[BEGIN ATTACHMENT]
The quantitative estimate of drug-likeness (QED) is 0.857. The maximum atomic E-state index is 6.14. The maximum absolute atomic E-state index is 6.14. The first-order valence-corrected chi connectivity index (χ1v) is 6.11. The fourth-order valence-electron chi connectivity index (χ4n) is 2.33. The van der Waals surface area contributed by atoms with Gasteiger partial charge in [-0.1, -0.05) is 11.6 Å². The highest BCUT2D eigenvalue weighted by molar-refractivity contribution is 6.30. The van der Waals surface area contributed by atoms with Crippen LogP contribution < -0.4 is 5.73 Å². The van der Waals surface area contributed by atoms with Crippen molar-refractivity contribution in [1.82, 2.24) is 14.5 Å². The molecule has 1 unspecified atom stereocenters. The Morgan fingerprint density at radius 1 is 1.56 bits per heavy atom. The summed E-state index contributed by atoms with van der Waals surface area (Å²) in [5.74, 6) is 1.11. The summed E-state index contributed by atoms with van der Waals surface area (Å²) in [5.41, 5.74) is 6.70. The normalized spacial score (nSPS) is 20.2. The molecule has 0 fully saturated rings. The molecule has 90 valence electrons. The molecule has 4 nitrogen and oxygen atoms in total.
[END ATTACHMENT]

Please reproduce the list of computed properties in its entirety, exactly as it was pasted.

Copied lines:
The quantitative estimate of drug-likeness (QED) is 0.857. The maximum atomic E-state index is 6.14. The maximum absolute atomic E-state index is 6.14. The first-order valence-corrected chi connectivity index (χ1v) is 6.11. The fourth-order valence-electron chi connectivity index (χ4n) is 2.33. The van der Waals surface area contributed by atoms with Gasteiger partial charge in [-0.1, -0.05) is 11.6 Å². The highest BCUT2D eigenvalue weighted by molar-refractivity contribution is 6.30. The van der Waals surface area contributed by atoms with Crippen LogP contribution < -0.4 is 5.73 Å². The van der Waals surface area contributed by atoms with Crippen molar-refractivity contribution in [1.82, 2.24) is 14.5 Å². The molecule has 1 unspecified atom stereocenters. The Morgan fingerprint density at radius 1 is 1.56 bits per heavy atom. The summed E-state index contributed by atoms with van der Waals surface area (Å²) in [5.74, 6) is 1.11. The summed E-state index contributed by atoms with van der Waals surface area (Å²) in [5.41, 5.74) is 6.70. The normalized spacial score (nSPS) is 20.2. The molecule has 0 fully saturated rings. The molecule has 90 valence electrons. The molecule has 4 nitrogen and oxygen atoms in total.